The Autobiography of Yukichi Fukuzawa

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Columbia University Press, 2007 - 477 ページ

Yukichi Fukuzawa (1835-1901) was a leading figure in the cultural revolution that transformed Japan from an isolated feudal nation into a full-fledged player in the modern world. He translated a wide range of Western works and adapted them to Japanese needs, inventing a colorful prose style close to the vernacular. He also authored many books, which were critical in introducing the powerful but alien culture of the West to the Japanese. Only by adopting the strengths and virtues of the West, he argued, could Japan maintain its independence despite the "disease" of foreign relations.

Dictated by Fukuzawa in 1897, this autobiography offers a vivid portrait of the intellectual's life story and a rare look inside the formation of a new Japan. Starting with his childhood in a small castle town as a member of the lower samurai class, Fukuzawa recounts in great detail his adventures as a student learning Dutch, as a traveler bound for America, and as a participant in the tumultuous politics of the pre-Restoration era. Particularly notable is Fukuzawa's ability to view the new Japan from both the perspective of the West and that of the old Japan in which he had been raised. While a strong advocate for the new civilization, he was always aware of its roots in the old.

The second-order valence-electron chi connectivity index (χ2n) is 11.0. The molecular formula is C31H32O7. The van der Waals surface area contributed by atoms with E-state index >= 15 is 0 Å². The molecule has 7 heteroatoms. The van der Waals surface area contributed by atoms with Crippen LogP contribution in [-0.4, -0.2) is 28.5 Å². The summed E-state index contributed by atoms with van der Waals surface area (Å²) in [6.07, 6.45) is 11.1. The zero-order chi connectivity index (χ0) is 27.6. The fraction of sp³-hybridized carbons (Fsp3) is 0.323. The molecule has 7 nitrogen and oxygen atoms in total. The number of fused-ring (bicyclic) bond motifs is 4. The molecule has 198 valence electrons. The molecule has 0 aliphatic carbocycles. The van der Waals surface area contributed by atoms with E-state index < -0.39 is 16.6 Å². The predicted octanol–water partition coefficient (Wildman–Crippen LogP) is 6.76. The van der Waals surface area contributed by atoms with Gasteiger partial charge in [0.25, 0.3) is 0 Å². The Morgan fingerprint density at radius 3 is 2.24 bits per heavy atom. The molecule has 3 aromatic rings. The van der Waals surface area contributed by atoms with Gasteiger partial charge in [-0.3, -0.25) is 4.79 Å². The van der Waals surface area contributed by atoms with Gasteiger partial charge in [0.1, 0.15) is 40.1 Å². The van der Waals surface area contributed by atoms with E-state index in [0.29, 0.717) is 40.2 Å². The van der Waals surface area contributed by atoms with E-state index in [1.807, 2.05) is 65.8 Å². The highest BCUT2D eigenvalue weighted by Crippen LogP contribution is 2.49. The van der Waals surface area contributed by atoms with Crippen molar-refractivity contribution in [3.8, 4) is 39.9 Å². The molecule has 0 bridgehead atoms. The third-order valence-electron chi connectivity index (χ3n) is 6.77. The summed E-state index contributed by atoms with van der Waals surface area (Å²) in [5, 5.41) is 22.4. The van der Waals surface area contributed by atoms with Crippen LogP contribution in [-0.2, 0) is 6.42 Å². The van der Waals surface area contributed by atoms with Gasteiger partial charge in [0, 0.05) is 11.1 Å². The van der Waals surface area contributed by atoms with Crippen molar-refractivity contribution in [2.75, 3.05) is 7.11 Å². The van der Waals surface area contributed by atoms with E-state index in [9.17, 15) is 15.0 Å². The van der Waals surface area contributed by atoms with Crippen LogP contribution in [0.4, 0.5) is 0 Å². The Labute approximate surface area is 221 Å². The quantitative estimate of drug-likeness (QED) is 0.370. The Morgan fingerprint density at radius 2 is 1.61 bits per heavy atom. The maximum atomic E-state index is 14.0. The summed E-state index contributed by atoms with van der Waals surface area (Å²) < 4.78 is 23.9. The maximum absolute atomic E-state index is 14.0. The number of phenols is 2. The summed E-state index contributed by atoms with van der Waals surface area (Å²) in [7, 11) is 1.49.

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目次

CHILDHOOD
1
NAGASAKI
21
STUDENT WAYS AT OGATA SCHOOL
58
FURTHER STEPS TOWARD A LIBERAL AGE
239
MY PERSONAL AND HOUSEHOLD ECONOMY
261
MY PRIVATE LIFE MY FAMILY
290
A FINAL WORD ON THE GOOD LIFE
307
OF MEIJI NATIONALISM by Albert Craig
373
THE FIRST ESSAY 1872
448
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著者について (2007)

Albert M. Craig is Harvard-Yenching Professor of History Emeritus at HarvardUniversity. He is the author of many books, including Choshu in the MeijiRestoration, The Heritage of Japanese Civilization, and East Asia: Tradition and Transformation.

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